Gearing up for mooncake madness
Updated: 2014-09-05 13:55
By Clare Buchanan(Shanghai Star)
I love Chinese festivals. I not only enjoy the extra holiday time, but I like learning the story and meaning behind each occasion, joining in the celebratory customs and most of all tucking into the traditional treats associated with each event.
Armed with my usual enthusiasm I began reading up about the quickly approaching Mid- Autumn Festival, which falls on Sept 8 this year.
The story of the "moon fairy", which I was taught at primary school in Hong Kong, quickly came back to me and stirred up childhood memories of munching on mooncakes. Eager to taste the round, flaky pastries filled with egg and lotus-seed paste once again, I asked my friends where and when I would be able to get my hands on the sweet treats. The responses I got were not quite what I had expected.
Apparently I forgot to remove my rosetinted glasses when I thought about my mooncake memories. First of all, unlike most other foods in China, mooncakes are expensive. In contrast to the huge, steaming bowls of noodles I regularly gorge myself on for dinner for just 18 yuan ($2.93), a basic box of six mooncakes can set you back 100 yuan, with high-end versions closer to 400 yuan.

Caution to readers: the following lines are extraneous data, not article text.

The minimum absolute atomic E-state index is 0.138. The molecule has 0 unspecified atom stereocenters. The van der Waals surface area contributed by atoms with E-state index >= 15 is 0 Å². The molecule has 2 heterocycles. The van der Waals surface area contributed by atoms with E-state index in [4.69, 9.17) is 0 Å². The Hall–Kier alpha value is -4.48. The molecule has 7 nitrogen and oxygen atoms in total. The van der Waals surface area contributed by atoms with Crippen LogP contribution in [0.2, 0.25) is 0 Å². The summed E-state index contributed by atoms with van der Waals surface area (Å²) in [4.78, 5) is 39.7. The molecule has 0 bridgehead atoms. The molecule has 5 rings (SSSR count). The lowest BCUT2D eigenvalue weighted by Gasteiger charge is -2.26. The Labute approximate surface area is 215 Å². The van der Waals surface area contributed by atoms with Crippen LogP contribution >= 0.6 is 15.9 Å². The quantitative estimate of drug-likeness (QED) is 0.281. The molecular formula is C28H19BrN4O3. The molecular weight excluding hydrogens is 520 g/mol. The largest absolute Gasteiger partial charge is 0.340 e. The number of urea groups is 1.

The majority of my friends, both Chinese and foreigners, told me they didn’t even like the taste of the traditional pastries. One particular friend told me the hefty price tag was just to convince people they taste good and said "anyone stupid enough to want to eat them deserves to pay".
Another complained the sweet cakes, which can be laden with up to 1,000 calories, ruined hours of sweaty work in the gym. Despite the general distain, several friends admitted that, come the 15th day of the eighth month of the lunar calendar, they would be visiting the bakery to buy mooncakes.
One friend told me whether you love them or hate them, presenting mooncakes to relatives and business associates was an integral part of the festival, showing respect and building relationships.